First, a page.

Dr. Akbar Ahmed was named by the BBC as the world's foremost Islamic scholar a few years ago. Although I'm sure there are other contenders for that honor in the Muslim world, he is surely one of the best. He is also an internationally recognized leader in interfaith relations.
Dr. Ahmed is on the board of "Interfaith Voices." I've known and respected him for years. This spring, after Pope Francis was elected and spent a couple months in office, I asked Dr. Ahmed what he thought of the new pope.
"Oh, Maureen," he said, "I knew I would like him from the first because he chose the name Francis, after Francis of Assisi. You see, Francis befriended a sultan in the medieval Muslim world at the time of the Crusades."
"Not an easy thing to do," I responded.
"No, not at all," he said, "but Francis of Assisi can be numbered among the world's early interfaith leaders."
Recently, Dr. Ahmed co-authored an op-ed column for The Washington Post praising Pope Francis' outreach to Muslims. Among other things, he recounted this story about St. Francis. I suspect it's a story not widely known among Catholics and worth the retelling:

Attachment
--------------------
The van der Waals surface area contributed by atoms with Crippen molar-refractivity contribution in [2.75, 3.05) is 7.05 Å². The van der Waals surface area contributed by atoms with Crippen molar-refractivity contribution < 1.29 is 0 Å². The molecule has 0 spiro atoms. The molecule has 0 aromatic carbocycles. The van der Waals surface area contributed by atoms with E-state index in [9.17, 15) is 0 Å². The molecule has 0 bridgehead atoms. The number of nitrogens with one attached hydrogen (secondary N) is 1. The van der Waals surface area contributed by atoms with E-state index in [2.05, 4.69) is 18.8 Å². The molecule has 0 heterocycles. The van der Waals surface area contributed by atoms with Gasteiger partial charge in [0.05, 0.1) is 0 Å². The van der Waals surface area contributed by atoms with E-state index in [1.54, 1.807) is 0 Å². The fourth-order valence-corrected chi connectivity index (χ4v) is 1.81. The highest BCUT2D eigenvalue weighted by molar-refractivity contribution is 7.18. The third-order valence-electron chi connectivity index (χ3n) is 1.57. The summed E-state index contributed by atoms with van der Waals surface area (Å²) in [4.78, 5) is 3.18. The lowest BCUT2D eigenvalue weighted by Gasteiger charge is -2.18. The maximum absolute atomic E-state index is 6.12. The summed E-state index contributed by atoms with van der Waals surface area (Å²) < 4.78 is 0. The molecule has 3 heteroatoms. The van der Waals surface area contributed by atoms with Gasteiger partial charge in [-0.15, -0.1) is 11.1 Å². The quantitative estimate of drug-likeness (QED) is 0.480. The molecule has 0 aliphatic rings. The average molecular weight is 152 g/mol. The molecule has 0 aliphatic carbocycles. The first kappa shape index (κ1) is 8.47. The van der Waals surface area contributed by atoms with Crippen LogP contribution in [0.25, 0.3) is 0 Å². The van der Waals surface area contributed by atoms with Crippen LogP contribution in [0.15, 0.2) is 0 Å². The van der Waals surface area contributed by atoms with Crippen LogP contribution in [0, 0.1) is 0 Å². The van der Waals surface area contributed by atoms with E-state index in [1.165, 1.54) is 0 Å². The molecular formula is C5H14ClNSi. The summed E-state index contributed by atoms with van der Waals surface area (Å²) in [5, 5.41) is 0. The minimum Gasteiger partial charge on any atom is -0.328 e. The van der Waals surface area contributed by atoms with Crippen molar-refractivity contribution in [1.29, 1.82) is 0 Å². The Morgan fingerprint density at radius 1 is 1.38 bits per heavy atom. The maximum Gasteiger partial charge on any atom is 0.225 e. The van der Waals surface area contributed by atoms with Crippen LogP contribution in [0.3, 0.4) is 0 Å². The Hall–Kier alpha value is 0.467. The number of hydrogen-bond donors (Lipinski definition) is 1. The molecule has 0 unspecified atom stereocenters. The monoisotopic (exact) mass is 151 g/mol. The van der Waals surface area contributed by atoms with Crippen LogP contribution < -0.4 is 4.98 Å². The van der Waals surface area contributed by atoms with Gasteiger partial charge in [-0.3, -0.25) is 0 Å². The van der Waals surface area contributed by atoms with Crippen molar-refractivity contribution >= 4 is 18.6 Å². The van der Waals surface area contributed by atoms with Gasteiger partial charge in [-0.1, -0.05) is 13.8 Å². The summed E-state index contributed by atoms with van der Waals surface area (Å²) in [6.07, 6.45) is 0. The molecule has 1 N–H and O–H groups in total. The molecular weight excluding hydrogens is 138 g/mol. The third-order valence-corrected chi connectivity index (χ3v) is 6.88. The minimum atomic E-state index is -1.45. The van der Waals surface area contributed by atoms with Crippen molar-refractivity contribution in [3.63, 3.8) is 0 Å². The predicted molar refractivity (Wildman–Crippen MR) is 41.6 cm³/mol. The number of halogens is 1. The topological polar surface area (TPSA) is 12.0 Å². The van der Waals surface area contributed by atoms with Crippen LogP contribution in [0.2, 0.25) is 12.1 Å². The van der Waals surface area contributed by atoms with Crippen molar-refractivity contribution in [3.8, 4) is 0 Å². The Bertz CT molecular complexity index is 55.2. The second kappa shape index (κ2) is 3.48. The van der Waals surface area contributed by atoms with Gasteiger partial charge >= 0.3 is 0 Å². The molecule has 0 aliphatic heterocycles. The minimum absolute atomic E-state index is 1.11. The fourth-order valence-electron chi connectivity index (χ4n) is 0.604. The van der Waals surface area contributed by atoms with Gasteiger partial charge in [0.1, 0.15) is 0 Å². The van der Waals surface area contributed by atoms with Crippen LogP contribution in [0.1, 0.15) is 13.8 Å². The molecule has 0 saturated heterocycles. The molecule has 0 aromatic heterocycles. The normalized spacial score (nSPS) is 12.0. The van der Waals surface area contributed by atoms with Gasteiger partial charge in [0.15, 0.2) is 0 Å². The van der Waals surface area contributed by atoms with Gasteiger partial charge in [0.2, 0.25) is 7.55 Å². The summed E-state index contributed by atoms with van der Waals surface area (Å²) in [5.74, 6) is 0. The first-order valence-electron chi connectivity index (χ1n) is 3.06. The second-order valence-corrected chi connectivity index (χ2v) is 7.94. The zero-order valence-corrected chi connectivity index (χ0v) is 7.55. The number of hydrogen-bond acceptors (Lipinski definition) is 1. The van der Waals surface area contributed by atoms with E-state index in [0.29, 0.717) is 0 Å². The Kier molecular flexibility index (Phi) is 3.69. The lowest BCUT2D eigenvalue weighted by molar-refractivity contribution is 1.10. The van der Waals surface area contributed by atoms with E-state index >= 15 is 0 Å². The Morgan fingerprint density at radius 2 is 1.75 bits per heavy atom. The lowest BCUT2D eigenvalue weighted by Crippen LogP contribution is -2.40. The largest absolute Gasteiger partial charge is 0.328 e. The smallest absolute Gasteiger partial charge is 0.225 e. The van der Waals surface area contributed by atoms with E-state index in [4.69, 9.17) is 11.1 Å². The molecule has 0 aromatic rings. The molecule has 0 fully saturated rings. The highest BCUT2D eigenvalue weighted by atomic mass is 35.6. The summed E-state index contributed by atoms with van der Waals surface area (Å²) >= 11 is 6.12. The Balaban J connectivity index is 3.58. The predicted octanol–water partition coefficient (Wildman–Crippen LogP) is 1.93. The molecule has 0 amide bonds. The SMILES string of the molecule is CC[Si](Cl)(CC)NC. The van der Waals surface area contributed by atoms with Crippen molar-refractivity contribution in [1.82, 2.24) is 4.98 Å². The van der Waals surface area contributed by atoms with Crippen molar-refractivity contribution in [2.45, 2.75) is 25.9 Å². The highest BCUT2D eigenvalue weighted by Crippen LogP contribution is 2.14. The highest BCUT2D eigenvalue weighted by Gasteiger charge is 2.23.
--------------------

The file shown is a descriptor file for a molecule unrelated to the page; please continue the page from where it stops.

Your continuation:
Saint Francis of Assisi in the 13th century left the camp of the Christian Crusaders besieging Damietta, the walled Egyptian city, to seek out Malik al-Kamil, the Sultan of Egypt, then the most powerful ruler in the entire region. He did not seek confrontation, and instead encouraged his followers to "not engage in arguments or disputes, but to be subject to (serve) every human creature for God's sake.
The meeting between Catholic priest and Muslim Sultan is one of those remarkable encounters in history which has reverberations over time. It is not fully clear as to what Saint Francis was doing in the holy land. There are accounts that claim he had set out to convert the Muslim leader to Christianity. Whatever the intentions of Saint Francis, the meeting changed him. The Sultan was hospitable to his guest, allowing him to remain in his court for several days and saw that he was escorted back safely by his armed guard to the Christian army. Saint Francis saw a ruler already patronizing serious Muslim-Christian dialogue and he saw large Christian communities living amidst Muslims. Saint Francis returned to Italy fully committed to promoting better relations and dialogue with Muslims.
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